Series Preview: Mets vs. Phillies

After nearly sweeping the down-trending Dodgers in Los Angeles, the Mets move on to face another club spinning out of control — the Philadelphia Phillies — for a three-game set.

Could Mets fans be any happier witnessing the Phils’ demise?

I can hear the collective licking of chops of Mets fans throughout the tri-state area from my balcony in Weehawken. Finally, it is the Phillies — the might Phillies! — languishing at the bottom of the NL East, in a hole so deep it can’t be emerged from, struggling just to have a shot in hell at meaningful September games. And this, with TWO Wild Cards available! How quickly times change.

Perhaps the Phillies’ troubles are put most succinctly by my friends at Crashburn Alley:

With a 9-19 June and a loss to start July, the season is all but over for the Phillies. It would require divine intervention to make the playoffs at this point: to reach an assumed 88-win threshold for the new second Wild Card, the Phillies would have to win 64% of their remaining 81 games — the pace of a 104-win team over a 162-game season.

So what went so wrongly so quickly in Philly? First, GM Ruben Amaro, Jr. believed sincerely that Ty Wigginton and pinch-hitter Jim Thome would be enough to offset the first-half losses of Chase Utley and Ryan Howard, as well as the complete loss of streaky but productive Raul Ibanez. Hmm … sounds familiar, doesn’t it? Amaro, of course, wasn’t banking on losing Roy Halladay and Cliff Lee going winless through the first three months of the season. Wait, what? Yeah, that’s right — Cliff Lee has yet to earn a victory in 2012. Yet, frogs and kittens are not falling from the sky.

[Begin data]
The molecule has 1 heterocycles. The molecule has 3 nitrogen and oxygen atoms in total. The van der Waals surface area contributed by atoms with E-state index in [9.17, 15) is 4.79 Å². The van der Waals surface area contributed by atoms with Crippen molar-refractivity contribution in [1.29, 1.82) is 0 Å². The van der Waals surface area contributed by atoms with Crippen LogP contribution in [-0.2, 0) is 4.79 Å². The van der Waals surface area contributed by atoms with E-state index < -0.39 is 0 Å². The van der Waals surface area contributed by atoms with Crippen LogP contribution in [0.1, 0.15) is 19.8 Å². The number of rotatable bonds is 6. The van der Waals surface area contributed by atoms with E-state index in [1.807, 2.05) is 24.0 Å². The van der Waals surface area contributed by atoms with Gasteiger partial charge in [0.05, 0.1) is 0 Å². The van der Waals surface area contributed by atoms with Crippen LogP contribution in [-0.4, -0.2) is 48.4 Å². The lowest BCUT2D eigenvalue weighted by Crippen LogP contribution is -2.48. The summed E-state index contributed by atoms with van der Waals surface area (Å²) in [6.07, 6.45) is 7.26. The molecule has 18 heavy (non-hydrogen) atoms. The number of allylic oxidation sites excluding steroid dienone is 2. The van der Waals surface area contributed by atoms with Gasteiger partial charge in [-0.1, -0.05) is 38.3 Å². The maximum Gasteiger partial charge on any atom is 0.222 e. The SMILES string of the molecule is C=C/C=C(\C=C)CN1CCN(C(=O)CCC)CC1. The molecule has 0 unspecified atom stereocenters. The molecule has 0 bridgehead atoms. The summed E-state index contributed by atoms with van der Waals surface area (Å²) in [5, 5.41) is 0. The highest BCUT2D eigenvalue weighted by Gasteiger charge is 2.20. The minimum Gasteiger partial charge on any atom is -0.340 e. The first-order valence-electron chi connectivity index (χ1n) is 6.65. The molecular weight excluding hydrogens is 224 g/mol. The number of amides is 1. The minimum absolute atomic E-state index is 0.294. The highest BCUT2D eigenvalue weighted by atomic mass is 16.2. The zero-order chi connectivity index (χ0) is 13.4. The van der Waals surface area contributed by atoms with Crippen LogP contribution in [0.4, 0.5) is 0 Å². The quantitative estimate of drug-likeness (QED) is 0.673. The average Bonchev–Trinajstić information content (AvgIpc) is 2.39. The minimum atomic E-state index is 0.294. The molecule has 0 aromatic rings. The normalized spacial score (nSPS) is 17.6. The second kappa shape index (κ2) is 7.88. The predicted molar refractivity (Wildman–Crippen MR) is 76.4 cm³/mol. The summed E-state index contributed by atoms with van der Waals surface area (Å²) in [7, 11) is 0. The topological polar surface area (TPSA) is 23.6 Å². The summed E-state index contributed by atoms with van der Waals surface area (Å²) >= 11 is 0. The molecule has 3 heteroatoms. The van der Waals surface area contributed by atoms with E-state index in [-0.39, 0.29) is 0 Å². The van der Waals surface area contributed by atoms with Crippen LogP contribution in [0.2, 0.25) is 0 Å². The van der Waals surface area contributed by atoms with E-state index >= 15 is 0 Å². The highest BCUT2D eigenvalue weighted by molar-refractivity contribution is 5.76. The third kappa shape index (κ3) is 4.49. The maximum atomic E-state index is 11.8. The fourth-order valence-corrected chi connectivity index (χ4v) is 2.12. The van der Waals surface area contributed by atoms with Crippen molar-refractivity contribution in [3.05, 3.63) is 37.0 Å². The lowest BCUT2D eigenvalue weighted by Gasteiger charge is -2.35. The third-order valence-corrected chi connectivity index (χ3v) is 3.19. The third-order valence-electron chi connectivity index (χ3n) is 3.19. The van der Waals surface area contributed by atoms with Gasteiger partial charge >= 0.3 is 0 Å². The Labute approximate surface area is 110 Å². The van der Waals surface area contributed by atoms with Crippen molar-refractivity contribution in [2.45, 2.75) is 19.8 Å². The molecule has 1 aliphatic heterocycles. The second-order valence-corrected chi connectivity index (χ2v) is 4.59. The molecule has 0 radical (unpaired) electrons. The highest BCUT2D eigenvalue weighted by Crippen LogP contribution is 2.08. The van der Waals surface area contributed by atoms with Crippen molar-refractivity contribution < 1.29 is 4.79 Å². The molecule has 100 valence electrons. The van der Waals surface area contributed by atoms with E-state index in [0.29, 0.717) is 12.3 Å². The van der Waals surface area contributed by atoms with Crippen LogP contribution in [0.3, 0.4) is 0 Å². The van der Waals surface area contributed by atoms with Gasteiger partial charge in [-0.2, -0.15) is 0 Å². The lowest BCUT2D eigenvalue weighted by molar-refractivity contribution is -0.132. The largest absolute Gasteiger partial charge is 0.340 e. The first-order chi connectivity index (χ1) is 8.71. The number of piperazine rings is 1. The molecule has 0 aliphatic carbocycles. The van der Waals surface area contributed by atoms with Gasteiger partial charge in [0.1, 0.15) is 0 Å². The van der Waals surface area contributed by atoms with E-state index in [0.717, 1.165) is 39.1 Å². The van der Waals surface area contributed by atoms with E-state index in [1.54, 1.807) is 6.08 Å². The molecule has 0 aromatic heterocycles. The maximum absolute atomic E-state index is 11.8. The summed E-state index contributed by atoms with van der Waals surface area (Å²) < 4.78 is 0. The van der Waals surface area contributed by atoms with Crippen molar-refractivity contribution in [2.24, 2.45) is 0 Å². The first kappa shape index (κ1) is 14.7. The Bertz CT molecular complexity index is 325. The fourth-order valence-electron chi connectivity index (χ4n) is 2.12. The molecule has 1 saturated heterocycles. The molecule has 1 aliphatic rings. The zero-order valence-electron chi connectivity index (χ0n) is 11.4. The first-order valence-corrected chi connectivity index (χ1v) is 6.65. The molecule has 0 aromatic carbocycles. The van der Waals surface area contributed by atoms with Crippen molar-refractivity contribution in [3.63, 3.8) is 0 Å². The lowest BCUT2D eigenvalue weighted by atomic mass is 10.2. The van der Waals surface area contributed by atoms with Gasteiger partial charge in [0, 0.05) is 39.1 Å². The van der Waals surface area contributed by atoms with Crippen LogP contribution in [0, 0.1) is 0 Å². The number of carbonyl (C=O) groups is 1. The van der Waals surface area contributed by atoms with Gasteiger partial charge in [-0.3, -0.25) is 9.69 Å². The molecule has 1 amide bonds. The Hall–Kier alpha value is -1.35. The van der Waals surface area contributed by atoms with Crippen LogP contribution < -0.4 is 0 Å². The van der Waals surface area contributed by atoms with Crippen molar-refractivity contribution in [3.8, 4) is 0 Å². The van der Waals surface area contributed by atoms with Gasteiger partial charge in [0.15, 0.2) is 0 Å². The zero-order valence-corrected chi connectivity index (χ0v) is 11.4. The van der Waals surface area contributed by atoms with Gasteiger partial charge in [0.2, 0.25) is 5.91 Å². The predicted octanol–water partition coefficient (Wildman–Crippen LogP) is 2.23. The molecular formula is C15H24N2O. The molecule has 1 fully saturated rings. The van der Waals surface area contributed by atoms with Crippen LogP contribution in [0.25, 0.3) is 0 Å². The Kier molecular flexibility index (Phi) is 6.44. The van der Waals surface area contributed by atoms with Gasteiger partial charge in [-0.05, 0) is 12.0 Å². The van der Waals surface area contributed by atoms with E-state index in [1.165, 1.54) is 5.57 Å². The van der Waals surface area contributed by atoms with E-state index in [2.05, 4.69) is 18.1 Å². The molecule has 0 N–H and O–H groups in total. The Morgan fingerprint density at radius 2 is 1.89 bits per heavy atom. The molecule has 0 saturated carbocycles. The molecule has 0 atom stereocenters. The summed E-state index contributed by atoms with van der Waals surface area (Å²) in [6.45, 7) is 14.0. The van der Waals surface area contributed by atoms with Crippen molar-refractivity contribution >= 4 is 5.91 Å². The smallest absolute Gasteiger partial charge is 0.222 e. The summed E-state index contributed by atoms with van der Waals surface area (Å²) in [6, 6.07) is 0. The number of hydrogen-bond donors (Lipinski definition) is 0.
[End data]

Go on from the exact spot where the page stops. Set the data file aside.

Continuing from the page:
Lee actually isn’t pitching poorly; if you clicked on the previous link to Crashburn Alley you would learn that he’s doing nearly as well as he did last season, and the W-L record and ERA don’t tell the whole story. But Lee hasn’t been very lucky, and he’s been given little support, both offensively and from the bullpen. Ah, the bullpen — another apocalyptic failure by Amaro. We thought Sandy Alderson was on mind-altering drugs while putting together the Mets bullpen? Suddenly, Sandy looks like a genius when you see what Amaro assembled. He was right-on with letting Ryan Madson walk, but that was about it. Amaro’s big sign for middle relief was Chad Qualls, who was recently let go. Sure, there’s Jonathon Papelbon to close, but there hasn’t been much to close this year. Antonio Bastardo has fallen off from the height and promise of his stellar 2011 campaign. Jose Contreras has struggled with injuries. The rest of the ‘pen is a collection of unknowns — though, you would recognize their LOOGY Raul Valdes (who has recently been demoted to the minors). The one mildly interesting arm is another lefty named Jacob Diekman, who is striking out close to 14 batters per nine innings but who also is allowing about as many baserunners. Every other reliever they have has been terrible.

As for the offense, it hasn’t existed, though it got a minor shot of adrenalin from the the return of Chase Utley, who has been strong coming out of the chute but is still only a shell of his former self. If not for the heroic outburst by Carlos Ruiz in the first half, the Phillies might have dropped so low they would be in the NL Central by now.